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Big Think Strategy: How to Leverage Bold Ideas and Leave Small Thinking Behind 1st Edition
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Schmitt uses the next 120 pages to discuss the concepts behind big think in detail. This is the strength of the book as the ensuing chapters provide examples as well as a few well placed tools and process descriptions that can help the reader implement the ideas behind big thinking.
Chapter 1: Big Think and the Trojan Horse talks about the essence behind the need to think outside of the normal constraints and have an approach for generating the next big idea.
Chapter 2 Sourcing Ideas demonstrates the realizations that while many of the fundamentals of strategy may be the same; it does not mean that the content of the strategy needs to be generic. This chapter discusses all of the different inputs and sources enterprises and leaders can use to think big.
Chapter 3: Evaluating the ideas provides processes and approaches for organizing and sifting through potentially big ideas. Here there are a few tried and true marketing idea generation techniques and unfortunately Schmitt recommends using traditional tools such as financial impact to assess ideas. It has been my experience that those are small think tools that will limit your creativity and run counter to the ideas in a big think strategy.
Chapter 4: Turning Ideas into Strategy discusses alternative templates to traditional strategy models and value disciplines. These include: Opposition - going against the grain, Integration - bringing together things that were preciously thought to be opposites, Essence - a revision of core competencies and capabilities and finally Transcendence - creating a new ecosystem ala a Blue Ocean Strategy. This chapter is well reasoned and necessary as readers need this organization to be able o compare, contrast and enlist others in recognizing the different between Big and Little thinking.
Chapter 5 Executing Big Think looks tackle the issue of strategy implementation. This is a challenge for Schmitt as it is the place where big ideas meet the reality of actual operations - by definition small thinking in their orientation. Unfortunately in the area where people need the most help and tools, this chapter has few. Schmitt reverts back to three standard things that can be found in just about every strategy book - the need to enlist and engage the workforce, the need to be adaptable in the implementation to respond to market and company changes, and the need to generate attention and quick wins. If execution is the Achilles heel of strategy and think big is about doing new strategies in new ways, then I wish Schmitt had spent more time thinking and researching this part of the book. Relative to implementation Schmitt is well ensconced in thinking small.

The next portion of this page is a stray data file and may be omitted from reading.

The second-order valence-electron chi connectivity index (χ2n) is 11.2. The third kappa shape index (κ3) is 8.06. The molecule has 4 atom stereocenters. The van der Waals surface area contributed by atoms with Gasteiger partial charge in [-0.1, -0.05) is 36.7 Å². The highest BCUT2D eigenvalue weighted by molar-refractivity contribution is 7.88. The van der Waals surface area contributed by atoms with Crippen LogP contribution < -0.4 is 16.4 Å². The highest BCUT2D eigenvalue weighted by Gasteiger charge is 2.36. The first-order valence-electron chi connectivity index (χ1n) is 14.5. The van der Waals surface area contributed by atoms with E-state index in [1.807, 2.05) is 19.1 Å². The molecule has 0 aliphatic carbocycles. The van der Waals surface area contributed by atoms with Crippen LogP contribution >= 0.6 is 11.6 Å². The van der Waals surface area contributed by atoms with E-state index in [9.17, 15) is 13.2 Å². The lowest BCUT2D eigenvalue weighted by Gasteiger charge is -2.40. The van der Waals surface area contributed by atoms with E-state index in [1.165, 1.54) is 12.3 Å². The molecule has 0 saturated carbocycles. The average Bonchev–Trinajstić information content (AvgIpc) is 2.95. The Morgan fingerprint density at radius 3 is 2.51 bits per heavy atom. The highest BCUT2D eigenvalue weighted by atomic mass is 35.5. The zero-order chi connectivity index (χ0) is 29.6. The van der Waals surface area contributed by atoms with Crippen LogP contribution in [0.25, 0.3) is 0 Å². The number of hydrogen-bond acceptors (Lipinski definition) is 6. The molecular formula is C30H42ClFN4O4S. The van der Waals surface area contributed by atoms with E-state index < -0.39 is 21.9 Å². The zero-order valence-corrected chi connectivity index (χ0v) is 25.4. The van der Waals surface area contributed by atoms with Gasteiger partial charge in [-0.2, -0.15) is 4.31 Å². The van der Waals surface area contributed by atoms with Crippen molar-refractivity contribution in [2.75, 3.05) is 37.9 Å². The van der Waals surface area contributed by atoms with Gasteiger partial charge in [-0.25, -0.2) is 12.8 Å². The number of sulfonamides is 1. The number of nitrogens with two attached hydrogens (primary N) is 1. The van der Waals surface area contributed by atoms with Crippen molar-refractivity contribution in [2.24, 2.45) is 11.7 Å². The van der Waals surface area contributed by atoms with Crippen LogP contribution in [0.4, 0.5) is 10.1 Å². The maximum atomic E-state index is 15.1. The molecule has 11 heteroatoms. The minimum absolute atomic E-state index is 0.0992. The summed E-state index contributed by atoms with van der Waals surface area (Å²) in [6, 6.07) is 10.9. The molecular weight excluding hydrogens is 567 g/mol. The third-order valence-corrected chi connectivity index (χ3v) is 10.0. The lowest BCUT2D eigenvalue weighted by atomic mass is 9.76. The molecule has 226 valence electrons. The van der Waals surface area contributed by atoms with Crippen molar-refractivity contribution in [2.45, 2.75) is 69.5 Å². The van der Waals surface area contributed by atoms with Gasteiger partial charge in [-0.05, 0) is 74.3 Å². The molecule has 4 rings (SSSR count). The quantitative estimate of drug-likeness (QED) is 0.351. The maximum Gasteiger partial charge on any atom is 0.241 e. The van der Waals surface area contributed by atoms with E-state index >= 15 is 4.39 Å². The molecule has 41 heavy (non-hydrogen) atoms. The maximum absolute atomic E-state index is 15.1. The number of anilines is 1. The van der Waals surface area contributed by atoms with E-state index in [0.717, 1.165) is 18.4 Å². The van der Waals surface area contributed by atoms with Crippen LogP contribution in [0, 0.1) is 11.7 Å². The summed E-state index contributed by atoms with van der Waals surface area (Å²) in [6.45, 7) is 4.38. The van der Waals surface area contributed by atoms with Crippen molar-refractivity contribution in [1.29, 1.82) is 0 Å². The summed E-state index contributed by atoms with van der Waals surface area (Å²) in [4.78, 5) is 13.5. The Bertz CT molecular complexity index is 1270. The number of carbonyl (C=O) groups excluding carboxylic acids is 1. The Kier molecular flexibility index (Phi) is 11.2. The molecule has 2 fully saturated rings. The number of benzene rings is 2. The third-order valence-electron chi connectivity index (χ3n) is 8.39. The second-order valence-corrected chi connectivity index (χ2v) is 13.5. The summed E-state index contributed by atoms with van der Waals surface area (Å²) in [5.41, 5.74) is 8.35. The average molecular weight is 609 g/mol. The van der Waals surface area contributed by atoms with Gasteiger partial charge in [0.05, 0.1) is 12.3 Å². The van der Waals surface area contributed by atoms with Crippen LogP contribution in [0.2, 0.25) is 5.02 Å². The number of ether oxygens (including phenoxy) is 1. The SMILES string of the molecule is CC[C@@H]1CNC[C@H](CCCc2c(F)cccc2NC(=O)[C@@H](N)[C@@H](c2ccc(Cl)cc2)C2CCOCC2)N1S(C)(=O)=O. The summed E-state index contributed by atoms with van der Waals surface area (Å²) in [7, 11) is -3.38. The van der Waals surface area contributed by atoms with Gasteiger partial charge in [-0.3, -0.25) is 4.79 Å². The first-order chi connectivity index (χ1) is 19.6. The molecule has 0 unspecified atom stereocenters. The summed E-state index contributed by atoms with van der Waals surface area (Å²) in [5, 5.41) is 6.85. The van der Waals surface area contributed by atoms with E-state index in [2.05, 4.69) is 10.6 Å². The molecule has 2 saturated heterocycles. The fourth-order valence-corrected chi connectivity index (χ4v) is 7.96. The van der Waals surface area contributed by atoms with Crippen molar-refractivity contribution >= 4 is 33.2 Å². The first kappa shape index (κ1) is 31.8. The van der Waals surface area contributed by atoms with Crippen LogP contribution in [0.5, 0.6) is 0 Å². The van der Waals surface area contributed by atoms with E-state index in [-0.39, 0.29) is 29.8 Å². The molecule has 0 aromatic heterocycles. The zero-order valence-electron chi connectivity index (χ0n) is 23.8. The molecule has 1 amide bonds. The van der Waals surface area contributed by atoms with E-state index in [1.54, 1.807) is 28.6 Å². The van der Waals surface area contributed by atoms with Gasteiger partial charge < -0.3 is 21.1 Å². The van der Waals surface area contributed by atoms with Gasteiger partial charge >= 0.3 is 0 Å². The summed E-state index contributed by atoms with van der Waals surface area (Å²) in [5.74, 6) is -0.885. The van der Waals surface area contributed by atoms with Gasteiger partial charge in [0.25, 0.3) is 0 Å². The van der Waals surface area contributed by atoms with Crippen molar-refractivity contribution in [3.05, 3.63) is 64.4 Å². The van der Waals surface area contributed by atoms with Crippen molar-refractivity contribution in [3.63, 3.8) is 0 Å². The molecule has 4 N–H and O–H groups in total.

Chapter 6 Leading Big Think is the final chapter that concentrates on leadership. Here again like chapter 5 Schmitt becomes a small thinker. His findings that leadership requires guts, passion and perseverance are small traditional ideas that have been well covered in other books.
Chapter 7 Sustaining Big Think covers the issue of being more than a one big thought wonder. Here Schmitt points out to have Big Thinky Heads - people who are able to maintain a child outlook and optimism that problems can be solved. His recommendation that you should keep a few iconoclasts around is interesting and I have run into a few companies with such people - unfortunately they often suffer the fate quoted by Eric Severed when he discussed how small minds attack big ideas "Its like being nibbled to death by ducks.: